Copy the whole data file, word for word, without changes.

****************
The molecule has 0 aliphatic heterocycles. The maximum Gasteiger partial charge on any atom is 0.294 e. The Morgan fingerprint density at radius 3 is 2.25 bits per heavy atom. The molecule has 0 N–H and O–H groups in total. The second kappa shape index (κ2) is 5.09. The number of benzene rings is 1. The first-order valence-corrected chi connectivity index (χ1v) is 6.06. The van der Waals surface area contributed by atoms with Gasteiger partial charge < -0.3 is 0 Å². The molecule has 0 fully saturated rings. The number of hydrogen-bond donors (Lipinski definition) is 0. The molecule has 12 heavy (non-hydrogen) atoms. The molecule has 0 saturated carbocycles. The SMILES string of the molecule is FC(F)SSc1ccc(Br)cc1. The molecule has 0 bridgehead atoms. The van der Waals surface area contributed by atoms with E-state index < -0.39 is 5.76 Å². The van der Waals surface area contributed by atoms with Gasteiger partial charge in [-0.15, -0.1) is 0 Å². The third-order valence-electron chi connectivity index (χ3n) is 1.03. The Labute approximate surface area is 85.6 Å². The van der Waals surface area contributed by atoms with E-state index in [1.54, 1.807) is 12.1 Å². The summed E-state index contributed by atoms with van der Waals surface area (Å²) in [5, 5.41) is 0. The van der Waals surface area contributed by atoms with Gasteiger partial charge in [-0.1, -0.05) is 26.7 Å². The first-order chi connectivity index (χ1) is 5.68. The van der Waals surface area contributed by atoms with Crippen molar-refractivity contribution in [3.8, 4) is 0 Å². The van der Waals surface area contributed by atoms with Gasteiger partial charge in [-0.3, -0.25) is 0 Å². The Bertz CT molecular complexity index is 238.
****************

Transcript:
The molecule has 0 aliphatic heterocycles. The maximum Gasteiger partial charge on any atom is 0.294 e. The Morgan fingerprint density at radius 3 is 2.25 bits per heavy atom. The molecule has 0 N–H and O–H groups in total. The second kappa shape index (κ2) is 5.09. The number of benzene rings is 1. The first-order valence-corrected chi connectivity index (χ1v) is 6.06. The van der Waals surface area contributed by atoms with Gasteiger partial charge < -0.3 is 0 Å². The molecule has 0 fully saturated rings. The number of hydrogen-bond donors (Lipinski definition) is 0. The molecule has 12 heavy (non-hydrogen) atoms. The molecule has 0 saturated carbocycles. The SMILES string of the molecule is FC(F)SSc1ccc(Br)cc1. The molecule has 0 bridgehead atoms. The van der Waals surface area contributed by atoms with E-state index < -0.39 is 5.76 Å². The van der Waals surface area contributed by atoms with Gasteiger partial charge in [-0.15, -0.1) is 0 Å². The third-order valence-electron chi connectivity index (χ3n) is 1.03. The Labute approximate surface area is 85.6 Å². The van der Waals surface area contributed by atoms with E-state index in [1.54, 1.807) is 12.1 Å². The summed E-state index contributed by atoms with van der Waals surface area (Å²) in [5, 5.41) is 0. The van der Waals surface area contributed by atoms with Gasteiger partial charge in [-0.1, -0.05) is 26.7 Å². The first-order chi connectivity index (χ1) is 5.68. The van der Waals surface area contributed by atoms with Crippen molar-refractivity contribution in [3.8, 4) is 0 Å². The van der Waals surface area contributed by atoms with Gasteiger partial charge in [-0.3, -0.25) is 0 Å². The Bertz CT molecular complexity index is 238.